Sharing: Jonathan took off his robe, and gave it to David, together with his sword, his bow and his belt. Any friend who can’t share what he has with his friends is no friend. Caring is sharing. Sharing involves sharing of difficulties, problems and trials. A friend in need is a friend indeed. You will also find that with some friends, you will always be a friend indeed because they are always in need! But that is all part of the friendship package. According to George Washington, “true friendship is a plant of slow growth, and must undergo and withstand the shocks of adversity before it is entitled to the appellation.” Indeed true friendship comes out stronger through adversity. “Friendship that flows from the heart cannot be frozen by adversity, as the water that flows from the spring cannot congeal in winter.” (James Fenimore Cooper)
Identity: Jonathan made David wear his robe, identifying with him in that move, showing David that he didn’t consider him a lesser partner in their friendship. Friendship sees the other as an equal. A good friend seek a mirror image in the other. Aristotle asked “Who is a friend?” Thankfully, he answered it: “A single soul residing in two bodies.” Isabelle Norton puts it this way: “In a friend you find a second self.”
Togetherness: Jonathan went with David in his peril, even as the expense of making his father King Saul angry. Togetherness means that you get to know your friend more and more. These two friends spent time together, chatted. Togetherness provides the atmosphere for what Samuel Johnson called “constant repair”, perpetual growth and improvement in the quality of friendship. Do you spend time and effort to grow your friendship with others?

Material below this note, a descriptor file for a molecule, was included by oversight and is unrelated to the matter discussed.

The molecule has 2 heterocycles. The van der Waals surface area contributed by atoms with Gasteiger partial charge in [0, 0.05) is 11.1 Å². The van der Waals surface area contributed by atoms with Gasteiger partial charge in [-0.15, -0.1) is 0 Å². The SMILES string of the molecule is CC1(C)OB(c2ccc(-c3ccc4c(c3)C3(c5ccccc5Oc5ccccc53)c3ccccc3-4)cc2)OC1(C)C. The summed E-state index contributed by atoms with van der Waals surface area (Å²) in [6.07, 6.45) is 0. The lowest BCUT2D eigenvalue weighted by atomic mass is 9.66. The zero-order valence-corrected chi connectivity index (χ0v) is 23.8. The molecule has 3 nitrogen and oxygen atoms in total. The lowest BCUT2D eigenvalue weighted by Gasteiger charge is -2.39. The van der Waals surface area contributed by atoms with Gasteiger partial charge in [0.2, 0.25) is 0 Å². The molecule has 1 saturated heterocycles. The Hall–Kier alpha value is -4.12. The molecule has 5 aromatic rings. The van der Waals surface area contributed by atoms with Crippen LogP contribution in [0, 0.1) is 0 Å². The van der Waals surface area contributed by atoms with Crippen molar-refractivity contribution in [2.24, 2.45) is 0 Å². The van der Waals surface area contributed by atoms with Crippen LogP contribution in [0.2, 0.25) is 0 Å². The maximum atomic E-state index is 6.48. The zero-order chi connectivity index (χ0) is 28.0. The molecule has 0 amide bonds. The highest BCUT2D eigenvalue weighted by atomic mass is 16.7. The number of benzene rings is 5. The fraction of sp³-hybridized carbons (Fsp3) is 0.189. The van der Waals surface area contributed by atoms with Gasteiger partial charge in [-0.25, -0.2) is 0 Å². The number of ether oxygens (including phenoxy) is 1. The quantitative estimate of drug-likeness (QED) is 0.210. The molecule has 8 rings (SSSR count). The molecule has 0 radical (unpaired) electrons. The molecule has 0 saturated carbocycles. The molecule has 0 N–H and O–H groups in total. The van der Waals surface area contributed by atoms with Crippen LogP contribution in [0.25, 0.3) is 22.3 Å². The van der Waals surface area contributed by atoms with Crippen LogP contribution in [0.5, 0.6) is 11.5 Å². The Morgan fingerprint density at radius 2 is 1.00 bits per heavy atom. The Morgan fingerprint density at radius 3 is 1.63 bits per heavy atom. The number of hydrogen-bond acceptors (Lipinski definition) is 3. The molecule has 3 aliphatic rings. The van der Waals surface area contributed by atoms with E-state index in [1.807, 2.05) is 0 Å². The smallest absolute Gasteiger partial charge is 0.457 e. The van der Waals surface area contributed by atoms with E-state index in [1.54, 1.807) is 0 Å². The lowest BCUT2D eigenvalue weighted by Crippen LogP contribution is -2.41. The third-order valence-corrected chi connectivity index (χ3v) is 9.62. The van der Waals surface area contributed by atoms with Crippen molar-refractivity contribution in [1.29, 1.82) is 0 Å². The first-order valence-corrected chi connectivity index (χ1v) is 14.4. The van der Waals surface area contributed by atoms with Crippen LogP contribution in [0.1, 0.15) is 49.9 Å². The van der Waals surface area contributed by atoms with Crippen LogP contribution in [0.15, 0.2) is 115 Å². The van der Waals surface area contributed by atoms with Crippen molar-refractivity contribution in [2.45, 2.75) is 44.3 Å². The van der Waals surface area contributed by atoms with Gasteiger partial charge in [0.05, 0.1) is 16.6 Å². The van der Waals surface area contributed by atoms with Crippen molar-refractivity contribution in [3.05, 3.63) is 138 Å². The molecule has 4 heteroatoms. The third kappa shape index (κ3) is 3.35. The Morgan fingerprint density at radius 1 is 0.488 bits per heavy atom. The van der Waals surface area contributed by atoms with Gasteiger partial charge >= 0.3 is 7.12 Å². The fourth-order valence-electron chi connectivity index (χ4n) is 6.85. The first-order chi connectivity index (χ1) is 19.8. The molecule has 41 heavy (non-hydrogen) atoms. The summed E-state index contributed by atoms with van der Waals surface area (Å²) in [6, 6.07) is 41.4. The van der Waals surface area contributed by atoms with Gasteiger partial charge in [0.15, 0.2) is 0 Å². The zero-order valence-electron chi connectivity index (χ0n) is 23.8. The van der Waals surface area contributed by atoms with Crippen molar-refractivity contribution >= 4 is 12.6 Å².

Affirmation: Jonathan affirmed the future kingship of David and accepted it. A true friend is able to rejoice when his friends are prospering and don’t become envious. A true friend challenges the other to his/her best ability. A true friend brings out the best in his/her friend. That was the testimony of Henry Ford: “My best friend is the one who brings out the best in me.”
This world is in need of true friendships. May the example of David and Jonathan teach you how to be a true friend. If you are a true friend, your friend, like Euripides, can then be able to testify, when they think of you, “one loyal friend is worth ten thousand relatives.”
Remember, the greatest gift is not found in a store nor under a tree, but in the hearts of true friends. Cindy Lew
“Your friend is the man who knows all about you, and still likes you.” Elbert Hubbard
“Who finds a faithful friend, finds a treasure.” Jewish saying
Don’t walk in front of me, I may not follow.
Don’t walk behind me, I may not lead.
Just walk beside me and be my friend.
“With every friend I love who has been taken into the brown bosom of the earth a part of me has been buried there; but their contribution to my being of happiness, strength and understanding remains to sustain me in an altered world.” Helen Keller
“The most I can do for my friend is simply to be his friend. I have no wealth to bestow on him. If he knows that I am happy in loving him, he will want no other reward. Is not friendship divine in this?” Henry David Thoreau
“In the end, we will remember not the words of our enemies, but the silence of our friends.” Martin Luther King Jr.